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Delivering the Defence Industrial Capability Plan


The commitment of The Defence White Paper 2016 to an increase in Defence spending to 2% GDP (in the vicinity of 200 billion over the next decade) has been catalyst to a significant change in the landscape of Australian defence industries.
To us as a nation, the invigoration of Australia’s advanced manufacturing capability presents the opportunity to develop our sovereign defence capability; that is, the ability to create and sustain capabilities critical to defending our national interests.
Margot Forster, CEO

What does this mean for the Defence Industry?

This has completely changed the nature of the defence industry environment. Gone are the days where the default acquisition position was to buy the best capability for the best available dollar value. The new element in that decision making process is:

  • Is it a sovereign defence capability?
  • Can we develop the capacity to build it onshore?

For our defence industry to understand and deliver on this, strong industry associations are critical. For over 20 years, organisations such the Defence Teaming Centre (DTC) and the Australian Industry Defence Network (AIDN) have played similar roles in promoting and supporting Australian SMEs, and ensuring they understand and connect with opportunities in the market.

Stepping up

With future contracts signalling great potential for Australian companies to get involved, there is now significantly more at stake. In order to develop Australian sovereign defence capability, Australian industry, and the organisations assisting them need to step up. Minister Pyne recognised this need, and as a result the Centre for Defence Industry Capability was created.

The Defence Teaming Centre

For over 20 years, the DTC as proved to be a strong industry association. In collaboration with Defence SA, and with investment from the state government it has delivered a professional service to SMEs. The single focus of its staff is to engage with and support members towards industry success. The value of our work is recognised by companies in other states, and our membership now expands across South Australian borders.

The shift away from AIDN National

With the changed focus of the Defence Industry, came the need to grow. We were adapting and professionalising at a rate faster than the AIDN National Committee, and late last year we decided that it was in our member’s best interests that we step away from the governance structure of AIDN National, as it was preventing us from giving the most effective service to our members.

The withdrawal from AIDN national will have no impact on our members who will continue to receive the same support they have over the past 20 years. DTC also continues to work with the AIDN state chapters. In particular we have formed strong alliances with like-minded organisations such as AIDN Victoria (also recently separated from AIDN National), and in WA with the Henderson Alliance.

New partnerships and new opportunities

These alliances mean that the DTC can establish new partnerships, create nationally focussed pathways for SMEs across Australia, and share the strengths and professional capabilities of each of those three organisations.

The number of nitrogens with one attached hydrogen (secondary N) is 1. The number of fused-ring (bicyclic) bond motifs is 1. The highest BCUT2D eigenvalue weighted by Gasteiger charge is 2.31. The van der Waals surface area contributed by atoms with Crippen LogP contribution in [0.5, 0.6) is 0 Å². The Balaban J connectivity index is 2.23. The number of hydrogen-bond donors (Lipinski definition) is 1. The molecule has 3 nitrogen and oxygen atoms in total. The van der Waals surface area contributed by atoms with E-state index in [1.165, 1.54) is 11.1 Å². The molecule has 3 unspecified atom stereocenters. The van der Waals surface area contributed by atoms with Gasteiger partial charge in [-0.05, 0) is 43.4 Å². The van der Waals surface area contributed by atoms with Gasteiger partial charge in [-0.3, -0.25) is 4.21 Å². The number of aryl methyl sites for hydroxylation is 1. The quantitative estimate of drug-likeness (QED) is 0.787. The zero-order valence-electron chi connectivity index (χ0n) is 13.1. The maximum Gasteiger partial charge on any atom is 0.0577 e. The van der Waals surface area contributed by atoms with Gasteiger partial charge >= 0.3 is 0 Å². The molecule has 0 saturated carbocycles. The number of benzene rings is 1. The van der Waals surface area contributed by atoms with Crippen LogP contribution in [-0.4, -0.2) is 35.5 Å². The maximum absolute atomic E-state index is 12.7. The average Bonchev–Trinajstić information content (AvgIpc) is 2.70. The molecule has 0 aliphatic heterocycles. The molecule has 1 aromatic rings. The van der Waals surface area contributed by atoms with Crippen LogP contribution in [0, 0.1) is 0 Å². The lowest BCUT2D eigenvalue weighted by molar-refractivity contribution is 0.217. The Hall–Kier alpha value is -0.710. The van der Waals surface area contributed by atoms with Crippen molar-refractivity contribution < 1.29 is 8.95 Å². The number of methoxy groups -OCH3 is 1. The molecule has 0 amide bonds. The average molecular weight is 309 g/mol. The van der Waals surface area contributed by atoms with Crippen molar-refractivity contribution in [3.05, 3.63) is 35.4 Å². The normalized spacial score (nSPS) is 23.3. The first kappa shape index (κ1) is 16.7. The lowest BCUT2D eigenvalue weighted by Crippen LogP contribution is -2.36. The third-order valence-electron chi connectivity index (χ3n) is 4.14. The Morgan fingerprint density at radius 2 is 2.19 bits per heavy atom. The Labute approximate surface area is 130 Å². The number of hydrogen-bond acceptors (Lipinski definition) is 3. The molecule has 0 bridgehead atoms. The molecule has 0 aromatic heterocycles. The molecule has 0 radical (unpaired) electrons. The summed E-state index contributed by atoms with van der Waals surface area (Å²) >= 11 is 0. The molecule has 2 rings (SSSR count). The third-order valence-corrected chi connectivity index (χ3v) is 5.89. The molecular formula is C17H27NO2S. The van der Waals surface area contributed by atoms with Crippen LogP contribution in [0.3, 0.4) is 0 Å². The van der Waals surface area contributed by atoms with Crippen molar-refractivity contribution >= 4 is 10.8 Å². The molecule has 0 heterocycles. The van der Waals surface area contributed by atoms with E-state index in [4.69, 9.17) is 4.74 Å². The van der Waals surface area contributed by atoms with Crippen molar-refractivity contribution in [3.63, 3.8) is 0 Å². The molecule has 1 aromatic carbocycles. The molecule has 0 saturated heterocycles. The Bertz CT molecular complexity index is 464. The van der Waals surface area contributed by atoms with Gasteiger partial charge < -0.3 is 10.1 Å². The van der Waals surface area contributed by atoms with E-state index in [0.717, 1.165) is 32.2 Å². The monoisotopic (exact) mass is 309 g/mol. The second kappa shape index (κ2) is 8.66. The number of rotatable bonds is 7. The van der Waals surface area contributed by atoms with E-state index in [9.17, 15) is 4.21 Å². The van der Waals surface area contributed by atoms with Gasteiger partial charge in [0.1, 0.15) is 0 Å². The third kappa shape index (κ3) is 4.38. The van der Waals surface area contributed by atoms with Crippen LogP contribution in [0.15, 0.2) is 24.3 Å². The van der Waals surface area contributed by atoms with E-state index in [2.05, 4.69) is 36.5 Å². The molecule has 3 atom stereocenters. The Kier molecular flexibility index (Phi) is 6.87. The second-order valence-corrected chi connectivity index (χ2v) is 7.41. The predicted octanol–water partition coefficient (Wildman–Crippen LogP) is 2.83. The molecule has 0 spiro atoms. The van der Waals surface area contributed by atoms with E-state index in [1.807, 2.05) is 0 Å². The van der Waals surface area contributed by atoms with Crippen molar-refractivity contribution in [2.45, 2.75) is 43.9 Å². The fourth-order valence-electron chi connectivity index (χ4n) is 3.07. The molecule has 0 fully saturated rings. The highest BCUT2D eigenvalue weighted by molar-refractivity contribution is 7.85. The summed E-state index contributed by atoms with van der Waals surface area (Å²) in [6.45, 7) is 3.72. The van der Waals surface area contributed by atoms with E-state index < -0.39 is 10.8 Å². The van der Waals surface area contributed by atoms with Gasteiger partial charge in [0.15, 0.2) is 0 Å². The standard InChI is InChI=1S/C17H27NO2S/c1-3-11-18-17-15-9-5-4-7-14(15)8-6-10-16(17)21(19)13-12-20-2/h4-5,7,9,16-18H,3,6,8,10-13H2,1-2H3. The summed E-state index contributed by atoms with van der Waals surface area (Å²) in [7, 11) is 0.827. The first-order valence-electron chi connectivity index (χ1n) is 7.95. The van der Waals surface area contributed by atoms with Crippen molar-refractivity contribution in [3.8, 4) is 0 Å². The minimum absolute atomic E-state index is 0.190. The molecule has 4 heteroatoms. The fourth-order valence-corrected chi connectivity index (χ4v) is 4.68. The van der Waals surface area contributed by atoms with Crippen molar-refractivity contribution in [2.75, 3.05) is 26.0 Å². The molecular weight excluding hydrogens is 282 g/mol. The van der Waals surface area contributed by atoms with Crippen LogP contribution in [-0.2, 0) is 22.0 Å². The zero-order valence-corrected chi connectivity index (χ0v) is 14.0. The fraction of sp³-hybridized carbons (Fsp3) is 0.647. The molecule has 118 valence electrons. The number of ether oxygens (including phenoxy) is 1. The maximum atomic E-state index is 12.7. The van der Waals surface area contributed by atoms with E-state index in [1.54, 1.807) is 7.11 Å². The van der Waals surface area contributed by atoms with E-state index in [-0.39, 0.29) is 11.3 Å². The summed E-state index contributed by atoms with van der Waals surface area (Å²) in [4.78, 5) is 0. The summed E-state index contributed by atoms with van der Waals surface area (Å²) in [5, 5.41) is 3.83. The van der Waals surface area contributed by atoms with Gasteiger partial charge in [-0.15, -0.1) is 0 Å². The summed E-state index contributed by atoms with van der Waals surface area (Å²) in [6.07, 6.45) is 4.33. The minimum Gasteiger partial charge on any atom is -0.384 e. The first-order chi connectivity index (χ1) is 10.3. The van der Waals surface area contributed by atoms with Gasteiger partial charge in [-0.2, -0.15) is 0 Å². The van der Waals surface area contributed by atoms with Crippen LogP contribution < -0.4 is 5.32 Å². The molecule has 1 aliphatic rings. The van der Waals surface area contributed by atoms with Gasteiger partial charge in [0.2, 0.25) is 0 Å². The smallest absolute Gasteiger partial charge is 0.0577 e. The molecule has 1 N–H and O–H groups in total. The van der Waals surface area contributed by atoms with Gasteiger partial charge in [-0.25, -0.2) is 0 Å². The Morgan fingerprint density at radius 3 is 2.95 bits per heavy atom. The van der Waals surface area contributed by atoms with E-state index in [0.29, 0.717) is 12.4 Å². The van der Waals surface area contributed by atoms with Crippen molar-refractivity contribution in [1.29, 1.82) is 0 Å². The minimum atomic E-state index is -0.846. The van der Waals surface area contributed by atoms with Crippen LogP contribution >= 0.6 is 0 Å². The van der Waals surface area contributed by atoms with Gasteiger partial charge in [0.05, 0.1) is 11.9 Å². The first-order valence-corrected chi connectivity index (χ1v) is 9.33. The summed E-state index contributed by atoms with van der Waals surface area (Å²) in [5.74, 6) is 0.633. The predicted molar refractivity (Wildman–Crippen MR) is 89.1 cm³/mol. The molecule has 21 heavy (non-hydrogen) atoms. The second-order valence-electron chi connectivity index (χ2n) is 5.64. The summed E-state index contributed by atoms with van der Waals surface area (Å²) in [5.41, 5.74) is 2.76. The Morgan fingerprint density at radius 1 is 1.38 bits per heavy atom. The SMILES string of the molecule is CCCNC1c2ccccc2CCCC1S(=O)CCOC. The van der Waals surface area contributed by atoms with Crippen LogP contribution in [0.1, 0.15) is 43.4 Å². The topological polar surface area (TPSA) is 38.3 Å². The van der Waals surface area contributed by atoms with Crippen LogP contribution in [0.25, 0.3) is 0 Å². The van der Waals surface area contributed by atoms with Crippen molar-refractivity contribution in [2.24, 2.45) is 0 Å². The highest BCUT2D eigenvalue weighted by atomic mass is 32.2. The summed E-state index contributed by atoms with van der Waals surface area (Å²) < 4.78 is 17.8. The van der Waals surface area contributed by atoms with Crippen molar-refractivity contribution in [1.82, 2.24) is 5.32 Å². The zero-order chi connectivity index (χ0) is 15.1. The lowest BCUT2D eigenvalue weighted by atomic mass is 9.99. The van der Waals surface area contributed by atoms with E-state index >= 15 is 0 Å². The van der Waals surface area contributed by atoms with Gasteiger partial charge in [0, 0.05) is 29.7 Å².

Happily, the value that the DTC brings to the industry environment is recognised by the Federal government, and here, leaving AIDN National has opened the door to new opportunities. The Federal government departments now seek to engage directly with DTC.

A strong voice shaping policy

Through the separation from AIDN National and standing in our own right as a strong industry body, we have the opportunity to effectively influence the development of policy that affects our members. Our voice is heard in Canberra. Another achievement is membership with Australian Industry Group Defence Council. The DTC now has a seat on the executive Defence Council, which again ensures a clear and strong representation for members in situations and environments where policy is shaped.

Building relationships

Our aim is to engage Defence Industry Associations in each state, as well as engaging state government departments that focus on supporting Defence. This effort will be productive in building effective relationships that will provide better outcomes for all Australian SMEs.

State collaboration

Through our strong relationships with Claire Willett the CEO of AIDN Victoria and Charlotte Morris who manages the Victorian Defence Alliances, along with the Henderson Alliance in WA, the DTC is identifying opportunities to work together.
Each state and each of the industry associations around the nation have their own strengths. By pooling these strengths and by sharing our professional knowledge we can ensure that a consistent and highly valuable service is provided to SMEs around the country. If we waste our time competing, rather than finding ways to collaborate and be more competitive than international companies, we will lose to those international companies.

The Defence Industrial Capability Plan

The delivery of the DICP can only be done on a whole of nation basis. The answer is not in any one state. The answer is for states and companies around the nation to work together to raise Australia’s industrial capability. The answer is to ensure that as much of the work as possible is done by Australians, who work for Australian companies, so that the wealth stays in Australia.

DTC’s role in the landscape

Working in collaboration with government and industry associations throughout Australia, DTC will continue to look for the ways and the strategies for increasing the opportunities for Australian businesses to grow, to develop technologies, to bid for contracts and to be successful.

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Defence Teaming Centre